American sportsmen probably shouldn’t care about the plight of the black rhino. After all, few Americans will actually see one in the wild and only the rarest minority will hunt them. But hunters care about all animals, especially game animals that are unfairly killed and exploited, and the black rhinoceros may be the most maligned beast in the world. Fortunately, such hunters’ organizations as the Dallas Safari Club (DSC) have raised $350,000 to directly support conservation efforts in Namibia. Now, those pledged dollars are being put to work to save the rhino. Here’s the latest from DSC:
Scientists working to grow rhino populations in Namibia have announced plans for the $350,000 raised in a recent Dallas Safari Club (DSC) auction. A petition by anti-hunting groups, however, could block the additional conservation funding. Namibia Ministry of Environment and Tourism officials say the funds will be used for law enforcement training, patrol vehicles and a national intelligence system crucial for protecting rhino populations from criminal poaching. Funds also will help biologists with a new rhino census at Etosha National Park.
Elly Hamunyela, a deputy director for the agency, said in a February email to DSC that Namibia’s rhino population, which has doubled since 1990 and is growing approximately 5 percent each year, is vulnerable to threats. Of particular concern are poachers using helicopters, poachers poisoning waterholes, and the agency’s limited funding and resources.
Poachers killed more than 1,000 rhinos last year in neighboring South Africa. Officials worry Namibia could be next. “We are putting a lot of effort into capacity building of our staff, formal and in-service training, equipping our staff with up-to-date equipment, and making use of technology (including unmanned aerial vehicles, closed-circuit television surveillance and radio-frequency identification tags),” said Hamunyela.
She added, “Rhino conservation is very expensive as we all know. As a small example, on average to immobilize a rhino, fit it with security devices and DNA typing costs US$1,800 to US$2,300. We immobilize more than 100 rhinos on a yearly basis!”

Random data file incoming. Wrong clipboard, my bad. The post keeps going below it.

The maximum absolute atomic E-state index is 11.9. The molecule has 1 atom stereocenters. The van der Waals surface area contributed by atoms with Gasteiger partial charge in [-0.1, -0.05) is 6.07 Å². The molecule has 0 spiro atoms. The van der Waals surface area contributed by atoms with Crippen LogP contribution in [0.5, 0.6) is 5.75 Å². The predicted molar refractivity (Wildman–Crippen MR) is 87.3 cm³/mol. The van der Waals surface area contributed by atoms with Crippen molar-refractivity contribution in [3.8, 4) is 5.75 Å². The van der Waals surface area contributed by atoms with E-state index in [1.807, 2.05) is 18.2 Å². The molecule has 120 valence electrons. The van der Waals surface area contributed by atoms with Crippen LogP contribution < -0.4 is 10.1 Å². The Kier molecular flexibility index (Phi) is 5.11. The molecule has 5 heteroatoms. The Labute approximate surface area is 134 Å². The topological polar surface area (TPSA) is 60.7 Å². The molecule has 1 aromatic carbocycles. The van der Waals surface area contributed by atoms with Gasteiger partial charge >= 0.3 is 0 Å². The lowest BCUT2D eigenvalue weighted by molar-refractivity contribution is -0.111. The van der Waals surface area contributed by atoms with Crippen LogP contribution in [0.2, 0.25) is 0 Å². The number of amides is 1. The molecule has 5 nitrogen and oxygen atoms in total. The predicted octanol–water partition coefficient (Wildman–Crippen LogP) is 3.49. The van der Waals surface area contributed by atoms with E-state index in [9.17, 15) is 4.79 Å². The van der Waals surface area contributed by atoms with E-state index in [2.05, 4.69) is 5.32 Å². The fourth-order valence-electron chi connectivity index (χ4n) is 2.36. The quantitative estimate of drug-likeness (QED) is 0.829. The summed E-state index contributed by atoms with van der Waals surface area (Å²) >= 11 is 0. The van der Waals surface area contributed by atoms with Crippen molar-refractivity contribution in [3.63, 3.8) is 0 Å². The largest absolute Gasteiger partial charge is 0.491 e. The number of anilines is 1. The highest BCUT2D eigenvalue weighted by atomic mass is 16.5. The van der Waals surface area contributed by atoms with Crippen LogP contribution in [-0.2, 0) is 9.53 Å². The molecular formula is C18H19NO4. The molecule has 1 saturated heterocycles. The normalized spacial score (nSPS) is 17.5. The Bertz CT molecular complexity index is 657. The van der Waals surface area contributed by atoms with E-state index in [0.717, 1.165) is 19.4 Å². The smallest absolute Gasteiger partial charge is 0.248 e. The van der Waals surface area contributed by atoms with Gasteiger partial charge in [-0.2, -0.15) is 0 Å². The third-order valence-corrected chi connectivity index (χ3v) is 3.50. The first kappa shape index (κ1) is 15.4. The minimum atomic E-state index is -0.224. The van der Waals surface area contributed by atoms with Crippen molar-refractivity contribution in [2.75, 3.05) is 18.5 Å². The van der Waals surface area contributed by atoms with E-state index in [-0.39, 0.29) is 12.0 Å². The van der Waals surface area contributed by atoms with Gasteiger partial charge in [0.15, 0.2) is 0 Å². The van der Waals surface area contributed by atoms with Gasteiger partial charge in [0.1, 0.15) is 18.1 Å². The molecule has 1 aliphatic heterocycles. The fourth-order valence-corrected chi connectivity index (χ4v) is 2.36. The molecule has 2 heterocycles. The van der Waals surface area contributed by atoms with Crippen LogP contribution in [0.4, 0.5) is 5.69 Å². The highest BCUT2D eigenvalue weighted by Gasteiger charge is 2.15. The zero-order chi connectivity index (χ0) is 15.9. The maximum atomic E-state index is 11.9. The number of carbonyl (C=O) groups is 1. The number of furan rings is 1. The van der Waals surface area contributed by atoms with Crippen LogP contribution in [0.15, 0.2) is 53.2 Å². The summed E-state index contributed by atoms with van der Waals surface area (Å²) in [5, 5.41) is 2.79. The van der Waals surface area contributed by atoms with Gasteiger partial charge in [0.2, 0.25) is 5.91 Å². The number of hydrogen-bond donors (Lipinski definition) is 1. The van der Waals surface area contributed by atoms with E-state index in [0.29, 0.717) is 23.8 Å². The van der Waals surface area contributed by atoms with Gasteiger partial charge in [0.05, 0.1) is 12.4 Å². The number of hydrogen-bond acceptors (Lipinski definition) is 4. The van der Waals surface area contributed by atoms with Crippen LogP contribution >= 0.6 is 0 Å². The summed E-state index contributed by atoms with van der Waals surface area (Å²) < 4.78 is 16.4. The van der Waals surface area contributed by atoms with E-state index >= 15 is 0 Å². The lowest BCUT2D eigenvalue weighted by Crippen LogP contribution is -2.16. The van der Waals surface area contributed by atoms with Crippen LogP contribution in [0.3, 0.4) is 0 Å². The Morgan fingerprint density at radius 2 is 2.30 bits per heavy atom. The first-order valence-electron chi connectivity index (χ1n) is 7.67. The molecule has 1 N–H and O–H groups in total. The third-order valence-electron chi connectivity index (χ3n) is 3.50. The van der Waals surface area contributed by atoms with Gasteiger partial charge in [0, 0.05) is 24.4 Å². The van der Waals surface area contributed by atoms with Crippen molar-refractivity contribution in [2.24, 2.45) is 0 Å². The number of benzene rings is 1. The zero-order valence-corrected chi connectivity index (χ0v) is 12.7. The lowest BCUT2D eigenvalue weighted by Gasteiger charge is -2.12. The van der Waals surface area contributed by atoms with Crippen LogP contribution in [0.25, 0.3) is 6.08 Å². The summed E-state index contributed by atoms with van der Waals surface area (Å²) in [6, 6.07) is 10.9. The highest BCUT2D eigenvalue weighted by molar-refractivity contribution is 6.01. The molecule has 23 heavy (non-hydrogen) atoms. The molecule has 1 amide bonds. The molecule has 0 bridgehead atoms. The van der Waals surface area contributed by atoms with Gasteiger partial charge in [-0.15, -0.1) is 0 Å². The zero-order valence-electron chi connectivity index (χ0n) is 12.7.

Hamunyela also cited high costs of simply counting rhinos. Between 160 and 180 hours of helicopter time is required for the planned census at 8,598-square-mile Etosha National Park. The additional $350,000 will “contribute significantly” to the conservation and future of rhinos in Namibia, according to agency officials. The ministry also is manning a 24-hour toll-free hotline, working with police and armed forces, and partnering with World Wildlife Fund, Save The Rhino and others on outreach to local communities—all to help maximize “staff per rhino” and efficient responses to poaching.
“To counteract and make Namibia a non-sought-after rhino poaching destination, we need all the assistance we can get. Namibia is not in the position where government can make vast amounts of funding available on short term,” said Hamunyela.
With broad support from the world’s scientific community, the Namibia Ministry of Environment and Tourism is authorized by international treaties to sell up to five black rhino-hunting permits a year. The hunts target post-breeding, aggressive bulls. Removing these animals improves herd survival and fecundity. Funds generated from the hunts must be used to support the agency’s rhino conservation efforts. The agency has never sold all five permits in a given year. It also had never sold a permit outside of its own country until the agency asked DSC to host an auction in 2014. At the Jan. 11 sale, the permit brought a record $350,000.
Ben Carter, DSC executive director, said, “We were pleased to help support rhino conservation in Namibia. We only wish the permit had sold for a higher amount.”
The winning bidder may now apply to the U.S. Fish and Wildlife Service for an import permit that would allow him to return home with his trophy, should the rhino hunt be successful. The $350,000 will be wired to Namibia upon granting of the import permit.
Anti-hunting and animal-rights groups are petitioning the agency to deny the import permit. Carter said, “If the application is rejected, the antis will trumpet victory, but the reality would be a setback for black rhino conservation.”
He explained, “The U.S. Fish and Wildlife Service promised to cooperate with a qualified applicant, but if, for whatever reason, the import permit is denied, then the hunter can withdraw his $350,000. But the Namibia Ministry of Environment and Tourism still has to cull some rhinos, so it would simply auction the hunting permit to someone else—probably for less, since the usual sale price is $175,000 to $223,000. That means less funding for science. And less funding for law enforcement to protect rhinos from poachers.”
“A black rhino in Namibia is going to be hunted, period. It’s a biological, practical necessity. The only question is how to make it as meaningful as possible from a financial standpoint to the larger issue of species survival,” added Carter.